Catalytic Borylative Multicomponent Coupling Reactions and Novel Chemistry of Polycyclic Aromatic Hydrocarbons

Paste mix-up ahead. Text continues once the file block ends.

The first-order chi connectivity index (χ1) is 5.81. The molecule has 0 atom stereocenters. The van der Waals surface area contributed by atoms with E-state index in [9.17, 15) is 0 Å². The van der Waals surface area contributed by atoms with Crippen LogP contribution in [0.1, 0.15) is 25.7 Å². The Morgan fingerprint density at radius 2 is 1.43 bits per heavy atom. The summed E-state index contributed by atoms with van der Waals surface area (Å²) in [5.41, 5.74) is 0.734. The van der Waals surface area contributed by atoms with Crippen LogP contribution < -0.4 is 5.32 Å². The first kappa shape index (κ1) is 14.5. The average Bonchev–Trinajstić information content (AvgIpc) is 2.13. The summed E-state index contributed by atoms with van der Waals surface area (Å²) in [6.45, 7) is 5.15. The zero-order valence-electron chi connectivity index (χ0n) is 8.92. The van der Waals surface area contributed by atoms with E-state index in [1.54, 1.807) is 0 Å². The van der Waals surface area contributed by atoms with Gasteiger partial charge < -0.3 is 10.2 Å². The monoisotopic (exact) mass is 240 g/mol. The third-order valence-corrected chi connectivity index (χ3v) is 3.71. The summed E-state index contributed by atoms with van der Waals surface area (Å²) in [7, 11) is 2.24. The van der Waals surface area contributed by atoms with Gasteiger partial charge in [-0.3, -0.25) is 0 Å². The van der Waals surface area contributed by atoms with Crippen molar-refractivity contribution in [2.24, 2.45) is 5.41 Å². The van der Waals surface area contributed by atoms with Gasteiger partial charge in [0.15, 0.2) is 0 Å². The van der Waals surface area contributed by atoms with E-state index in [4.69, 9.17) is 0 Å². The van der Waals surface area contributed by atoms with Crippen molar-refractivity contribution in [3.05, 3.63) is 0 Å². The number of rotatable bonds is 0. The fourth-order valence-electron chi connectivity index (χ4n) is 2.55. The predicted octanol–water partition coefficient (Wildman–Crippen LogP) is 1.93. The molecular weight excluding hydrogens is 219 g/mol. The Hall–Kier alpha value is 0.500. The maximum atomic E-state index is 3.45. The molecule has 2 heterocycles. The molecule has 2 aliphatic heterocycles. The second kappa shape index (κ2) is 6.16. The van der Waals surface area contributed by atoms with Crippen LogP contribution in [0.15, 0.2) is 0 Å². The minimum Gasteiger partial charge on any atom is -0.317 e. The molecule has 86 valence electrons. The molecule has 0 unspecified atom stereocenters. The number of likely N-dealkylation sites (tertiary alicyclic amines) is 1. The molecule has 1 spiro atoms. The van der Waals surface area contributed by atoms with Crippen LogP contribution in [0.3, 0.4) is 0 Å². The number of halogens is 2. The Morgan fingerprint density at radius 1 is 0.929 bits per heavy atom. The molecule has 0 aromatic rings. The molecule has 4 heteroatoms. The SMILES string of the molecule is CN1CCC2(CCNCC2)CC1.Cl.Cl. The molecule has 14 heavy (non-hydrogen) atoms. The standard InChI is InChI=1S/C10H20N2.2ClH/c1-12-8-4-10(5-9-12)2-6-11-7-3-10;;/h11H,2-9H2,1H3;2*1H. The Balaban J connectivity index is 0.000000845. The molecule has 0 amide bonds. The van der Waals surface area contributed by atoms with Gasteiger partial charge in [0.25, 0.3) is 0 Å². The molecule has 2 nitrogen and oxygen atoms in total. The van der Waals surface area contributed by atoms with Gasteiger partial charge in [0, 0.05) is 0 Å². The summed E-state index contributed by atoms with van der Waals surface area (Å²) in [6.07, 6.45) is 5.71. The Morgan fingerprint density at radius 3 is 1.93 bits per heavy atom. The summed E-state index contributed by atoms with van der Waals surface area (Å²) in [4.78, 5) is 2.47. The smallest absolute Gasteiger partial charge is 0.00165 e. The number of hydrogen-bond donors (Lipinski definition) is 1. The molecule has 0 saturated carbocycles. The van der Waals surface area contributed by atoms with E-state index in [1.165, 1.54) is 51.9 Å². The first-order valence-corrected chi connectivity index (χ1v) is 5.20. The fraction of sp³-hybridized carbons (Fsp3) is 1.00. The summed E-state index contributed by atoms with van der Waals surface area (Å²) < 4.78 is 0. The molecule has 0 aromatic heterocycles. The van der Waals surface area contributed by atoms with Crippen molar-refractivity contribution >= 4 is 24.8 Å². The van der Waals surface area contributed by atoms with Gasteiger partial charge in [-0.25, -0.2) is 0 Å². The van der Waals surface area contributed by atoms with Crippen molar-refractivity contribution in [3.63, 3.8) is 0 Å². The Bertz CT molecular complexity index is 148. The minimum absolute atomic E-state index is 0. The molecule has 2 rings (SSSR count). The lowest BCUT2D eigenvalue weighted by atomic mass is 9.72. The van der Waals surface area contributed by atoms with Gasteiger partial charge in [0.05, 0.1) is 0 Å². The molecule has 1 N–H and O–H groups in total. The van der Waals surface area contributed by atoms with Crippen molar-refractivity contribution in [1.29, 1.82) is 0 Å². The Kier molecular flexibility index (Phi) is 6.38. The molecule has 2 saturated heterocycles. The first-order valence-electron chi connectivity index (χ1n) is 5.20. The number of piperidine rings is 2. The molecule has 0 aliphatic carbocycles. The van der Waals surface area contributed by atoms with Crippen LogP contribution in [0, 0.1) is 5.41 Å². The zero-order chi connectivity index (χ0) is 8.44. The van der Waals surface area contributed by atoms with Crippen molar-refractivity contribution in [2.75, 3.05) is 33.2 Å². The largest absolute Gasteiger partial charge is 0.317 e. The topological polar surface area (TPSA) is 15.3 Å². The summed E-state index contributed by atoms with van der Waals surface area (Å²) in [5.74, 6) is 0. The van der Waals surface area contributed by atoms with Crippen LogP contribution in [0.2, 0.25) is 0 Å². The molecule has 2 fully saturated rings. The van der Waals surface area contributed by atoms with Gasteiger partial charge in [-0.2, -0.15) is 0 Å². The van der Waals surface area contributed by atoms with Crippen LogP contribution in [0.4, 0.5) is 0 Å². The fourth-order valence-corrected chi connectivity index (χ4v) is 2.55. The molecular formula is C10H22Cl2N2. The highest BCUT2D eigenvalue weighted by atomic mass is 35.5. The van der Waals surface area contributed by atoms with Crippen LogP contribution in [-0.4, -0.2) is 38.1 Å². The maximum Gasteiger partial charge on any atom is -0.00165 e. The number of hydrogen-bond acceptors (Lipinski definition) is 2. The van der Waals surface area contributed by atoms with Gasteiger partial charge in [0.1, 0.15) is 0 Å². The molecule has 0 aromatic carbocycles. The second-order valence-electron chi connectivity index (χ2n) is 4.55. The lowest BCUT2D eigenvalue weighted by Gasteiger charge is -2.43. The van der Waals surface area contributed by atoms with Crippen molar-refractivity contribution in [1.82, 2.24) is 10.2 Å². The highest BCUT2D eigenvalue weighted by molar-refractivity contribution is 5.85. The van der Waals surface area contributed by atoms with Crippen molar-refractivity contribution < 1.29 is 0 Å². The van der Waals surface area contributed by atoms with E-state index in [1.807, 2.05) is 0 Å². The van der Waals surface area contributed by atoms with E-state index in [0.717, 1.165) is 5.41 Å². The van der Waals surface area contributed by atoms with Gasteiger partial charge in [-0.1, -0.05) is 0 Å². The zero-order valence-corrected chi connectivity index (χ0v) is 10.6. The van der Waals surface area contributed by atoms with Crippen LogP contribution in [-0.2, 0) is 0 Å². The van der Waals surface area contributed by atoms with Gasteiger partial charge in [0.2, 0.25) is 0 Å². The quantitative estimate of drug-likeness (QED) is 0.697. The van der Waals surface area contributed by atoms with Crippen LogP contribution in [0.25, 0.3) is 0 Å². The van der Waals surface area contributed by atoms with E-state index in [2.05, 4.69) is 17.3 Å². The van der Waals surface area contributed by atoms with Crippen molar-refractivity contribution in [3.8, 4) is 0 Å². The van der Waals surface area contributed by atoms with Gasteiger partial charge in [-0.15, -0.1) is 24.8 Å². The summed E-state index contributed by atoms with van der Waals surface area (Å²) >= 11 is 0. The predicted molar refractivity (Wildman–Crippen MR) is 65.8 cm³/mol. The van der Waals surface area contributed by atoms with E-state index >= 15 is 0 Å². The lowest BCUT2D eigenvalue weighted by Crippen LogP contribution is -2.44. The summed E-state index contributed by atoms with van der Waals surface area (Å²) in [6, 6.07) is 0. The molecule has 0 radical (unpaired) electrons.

Expeditious establishment of molecular complexity in a stereoselective manner is a prominent goal in organic synthesis. In this regard, multicomponent coupling reactions have received substantial attention due to their ability to access complex molecules from simple starting materials in a single step. Chapter 1 is a comprehensive review on catalytic bismetallative multicomponent reactions. The scope of this process in terms of both bismetallic reagents and the pi components are broad enough to be generally applied to more elaborate synthetic sequences. Particularly, contemporary applications of the bismetallative multicomponent coupling reactions, in which high enantio- and/or diastereoselectivities are displayed, have enabled the study of this area to make a significant step forward. Chapter 2 presents nickel-catalyzed coupling reactions of aldehyde, diene, and a diboron reagent in the presence of a trialkyl phosphine ligand. Compared to borylation reactions with one pi-component, these borylative multicomponent reactions (involving two pi components) lead to formation of a new C-C bond between the pi components as well as generation of highly functionalized, stereodefined products. Chapter 3 describes a remarkable turnover in regioselectivity of the borylative multicomponent coupling when PCy3 is replaced with P(SiMe3)3. In particular, the products from the reactions with P(SiMe3)3 feature three contiguous stereocenters and an alpha-chiral allylboronate. The effect of P(SiMe3)3 ligand on the product selectivity is intriguing. According to the experimental and computational results, it has an ability to act as an electron acceptor, which will facilitate reductive elimination from the intermediate nickel complex during the course of the reaction. In Chapter 4, we show that borylative ketone-diene coupling reactions can be accomplished in high yields and with excellent levels of diastereocontrol. This reaction occurs in a predictable fashion, yet with regioselection that is distinct from related aldehyde-diene coupling reactions. The reaction products from these coupling processes, which possess tertiary alcohol functionality and an allylic alcohol moiety, are particularly well suited for the preparation of polyketide natural products. Chapter 5 presents investigations on bowl-shaped geodesic polyarenes, which are the missing links between the "classic" planar polycyclic aromatic hydrocarbons (PAHs) and the spheroidal fullerenes. The present study has shown that open geodesic polyarenes can feature chemistry inherent to both classes of aromatics. The curved pi system induces unequal environments on the two faces of circumtrindene, significant strain energy to the molecule, and non-identical bond lengths. Along with the electronic effects, the stereoelectronic effect enabled the site-selective functionalization with fullerene-type chemistry. On the other hand, the edge carbons, which are not present in fullerenes, still possess reactivity of common planar PAHs. Chapter 6 describes the intermolecular oxidative cyclotrimerization reactions of alkenes and aromatic compounds with DDQ and trifluoromethanesulfonic acid. The Scholl-type oxidation reactions involving alkenes have never been demonstrated. Moreover, the DDQ/acid system has never been used for the intermolecular oxidative cyclization reactions. This convenient non-metallic reagent system (DDQ/TfOH) is advantageous over the metal-based Scholl-type oxidants because it eliminates the possibility of halogenation of aromatic compounds and the reduced oxidant can be reoxidized. In Chapter 7, the regioselective formation of cyclic trimers from substituted benzenes and heteroaromatic compounds is demonstrated. This DDQ/TfOH method provides a simple and convenient synthetic route toward star-shaped oligomers containing triphenylene or isotruxene cores. Furthermore, the experimental outcome suggests that this oxidative process proceeds by an electron transfer mechanism. This is the first experimental evidence for mechanistic details on the Scholl-type oxidation.